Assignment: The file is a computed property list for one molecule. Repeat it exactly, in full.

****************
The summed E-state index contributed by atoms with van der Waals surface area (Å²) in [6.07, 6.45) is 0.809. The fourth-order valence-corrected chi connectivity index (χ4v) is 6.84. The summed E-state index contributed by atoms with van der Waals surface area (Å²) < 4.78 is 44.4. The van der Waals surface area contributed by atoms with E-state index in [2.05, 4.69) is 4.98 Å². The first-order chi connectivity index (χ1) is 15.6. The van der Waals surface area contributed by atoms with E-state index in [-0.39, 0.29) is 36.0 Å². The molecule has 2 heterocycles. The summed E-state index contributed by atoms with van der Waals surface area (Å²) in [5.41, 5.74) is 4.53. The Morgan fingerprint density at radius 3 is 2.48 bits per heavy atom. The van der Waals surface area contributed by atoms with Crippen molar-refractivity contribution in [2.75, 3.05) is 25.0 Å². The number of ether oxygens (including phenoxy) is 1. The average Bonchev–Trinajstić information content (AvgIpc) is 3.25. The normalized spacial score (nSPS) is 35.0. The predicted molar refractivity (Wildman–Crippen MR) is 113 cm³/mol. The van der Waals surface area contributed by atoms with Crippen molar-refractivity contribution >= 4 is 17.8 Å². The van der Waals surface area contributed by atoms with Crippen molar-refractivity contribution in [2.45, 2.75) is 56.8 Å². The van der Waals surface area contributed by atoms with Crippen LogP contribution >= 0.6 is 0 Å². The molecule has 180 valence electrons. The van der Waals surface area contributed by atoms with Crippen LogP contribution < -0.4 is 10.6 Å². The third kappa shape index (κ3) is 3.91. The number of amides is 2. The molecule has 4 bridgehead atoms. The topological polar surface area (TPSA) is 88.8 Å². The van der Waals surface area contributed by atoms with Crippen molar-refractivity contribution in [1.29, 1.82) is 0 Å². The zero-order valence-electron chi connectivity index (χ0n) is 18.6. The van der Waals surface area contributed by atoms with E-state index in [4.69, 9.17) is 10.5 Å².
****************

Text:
The summed E-state index contributed by atoms with van der Waals surface area (Å²) in [6.07, 6.45) is 0.809. The fourth-order valence-corrected chi connectivity index (χ4v) is 6.84. The summed E-state index contributed by atoms with van der Waals surface area (Å²) < 4.78 is 44.4. The van der Waals surface area contributed by atoms with E-state index in [2.05, 4.69) is 4.98 Å². The first-order chi connectivity index (χ1) is 15.6. The van der Waals surface area contributed by atoms with E-state index in [-0.39, 0.29) is 36.0 Å². The molecule has 2 heterocycles. The summed E-state index contributed by atoms with van der Waals surface area (Å²) in [5.41, 5.74) is 4.53. The Morgan fingerprint density at radius 3 is 2.48 bits per heavy atom. The van der Waals surface area contributed by atoms with Crippen molar-refractivity contribution in [2.75, 3.05) is 25.0 Å². The number of ether oxygens (including phenoxy) is 1. The average Bonchev–Trinajstić information content (AvgIpc) is 3.25. The normalized spacial score (nSPS) is 35.0. The predicted molar refractivity (Wildman–Crippen MR) is 113 cm³/mol. The van der Waals surface area contributed by atoms with Crippen molar-refractivity contribution >= 4 is 17.8 Å². The van der Waals surface area contributed by atoms with Crippen molar-refractivity contribution in [2.45, 2.75) is 56.8 Å². The van der Waals surface area contributed by atoms with Crippen LogP contribution >= 0.6 is 0 Å². The molecule has 180 valence electrons. The van der Waals surface area contributed by atoms with Crippen LogP contribution < -0.4 is 10.6 Å². The third kappa shape index (κ3) is 3.91. The number of amides is 2. The molecule has 4 bridgehead atoms. The topological polar surface area (TPSA) is 88.8 Å². The van der Waals surface area contributed by atoms with Crippen molar-refractivity contribution in [1.29, 1.82) is 0 Å². The zero-order valence-electron chi connectivity index (χ0n) is 18.6. The van der Waals surface area contributed by atoms with E-state index in [4.69, 9.17) is 10.5 Å².